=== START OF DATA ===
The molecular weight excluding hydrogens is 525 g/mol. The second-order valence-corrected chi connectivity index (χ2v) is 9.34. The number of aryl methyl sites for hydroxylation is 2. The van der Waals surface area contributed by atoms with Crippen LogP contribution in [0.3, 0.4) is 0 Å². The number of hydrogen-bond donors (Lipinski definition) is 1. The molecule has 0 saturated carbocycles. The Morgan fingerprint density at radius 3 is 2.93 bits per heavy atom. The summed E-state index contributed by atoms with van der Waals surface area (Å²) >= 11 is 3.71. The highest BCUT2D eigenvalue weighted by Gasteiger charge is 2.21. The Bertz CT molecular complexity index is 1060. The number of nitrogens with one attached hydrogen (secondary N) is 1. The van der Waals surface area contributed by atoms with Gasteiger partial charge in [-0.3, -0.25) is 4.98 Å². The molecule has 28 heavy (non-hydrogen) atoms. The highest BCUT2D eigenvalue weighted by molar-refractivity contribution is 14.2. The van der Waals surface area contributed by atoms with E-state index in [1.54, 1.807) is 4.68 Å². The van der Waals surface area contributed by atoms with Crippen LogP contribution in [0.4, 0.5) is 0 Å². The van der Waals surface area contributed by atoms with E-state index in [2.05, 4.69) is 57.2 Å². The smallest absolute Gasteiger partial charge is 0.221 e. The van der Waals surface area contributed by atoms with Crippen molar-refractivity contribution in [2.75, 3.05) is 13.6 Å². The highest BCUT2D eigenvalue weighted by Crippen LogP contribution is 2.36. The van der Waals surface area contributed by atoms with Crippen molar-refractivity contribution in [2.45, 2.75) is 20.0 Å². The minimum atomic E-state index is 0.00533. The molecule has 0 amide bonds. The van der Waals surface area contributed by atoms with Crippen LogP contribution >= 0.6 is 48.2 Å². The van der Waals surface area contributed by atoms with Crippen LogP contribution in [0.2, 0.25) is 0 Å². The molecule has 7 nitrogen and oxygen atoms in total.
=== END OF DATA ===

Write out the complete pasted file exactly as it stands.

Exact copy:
The molecular weight excluding hydrogens is 525 g/mol. The second-order valence-corrected chi connectivity index (χ2v) is 9.34. The number of aryl methyl sites for hydroxylation is 2. The van der Waals surface area contributed by atoms with Crippen LogP contribution in [0.3, 0.4) is 0 Å². The number of hydrogen-bond donors (Lipinski definition) is 1. The molecule has 0 saturated carbocycles. The Morgan fingerprint density at radius 3 is 2.93 bits per heavy atom. The summed E-state index contributed by atoms with van der Waals surface area (Å²) >= 11 is 3.71. The highest BCUT2D eigenvalue weighted by Gasteiger charge is 2.21. The Bertz CT molecular complexity index is 1060. The number of nitrogens with one attached hydrogen (secondary N) is 1. The van der Waals surface area contributed by atoms with Gasteiger partial charge in [-0.3, -0.25) is 4.98 Å². The molecule has 28 heavy (non-hydrogen) atoms. The highest BCUT2D eigenvalue weighted by molar-refractivity contribution is 14.2. The van der Waals surface area contributed by atoms with E-state index in [1.54, 1.807) is 4.68 Å². The van der Waals surface area contributed by atoms with Crippen LogP contribution in [0.4, 0.5) is 0 Å². The van der Waals surface area contributed by atoms with E-state index in [2.05, 4.69) is 57.2 Å². The smallest absolute Gasteiger partial charge is 0.221 e. The van der Waals surface area contributed by atoms with Crippen molar-refractivity contribution in [2.75, 3.05) is 13.6 Å². The highest BCUT2D eigenvalue weighted by Crippen LogP contribution is 2.36. The van der Waals surface area contributed by atoms with Crippen molar-refractivity contribution in [2.45, 2.75) is 20.0 Å². The minimum atomic E-state index is 0.00533. The molecule has 0 amide bonds. The van der Waals surface area contributed by atoms with Crippen LogP contribution >= 0.6 is 48.2 Å². The van der Waals surface area contributed by atoms with Crippen LogP contribution in [0.2, 0.25) is 0 Å². The molecule has 7 nitrogen and oxygen atoms in total.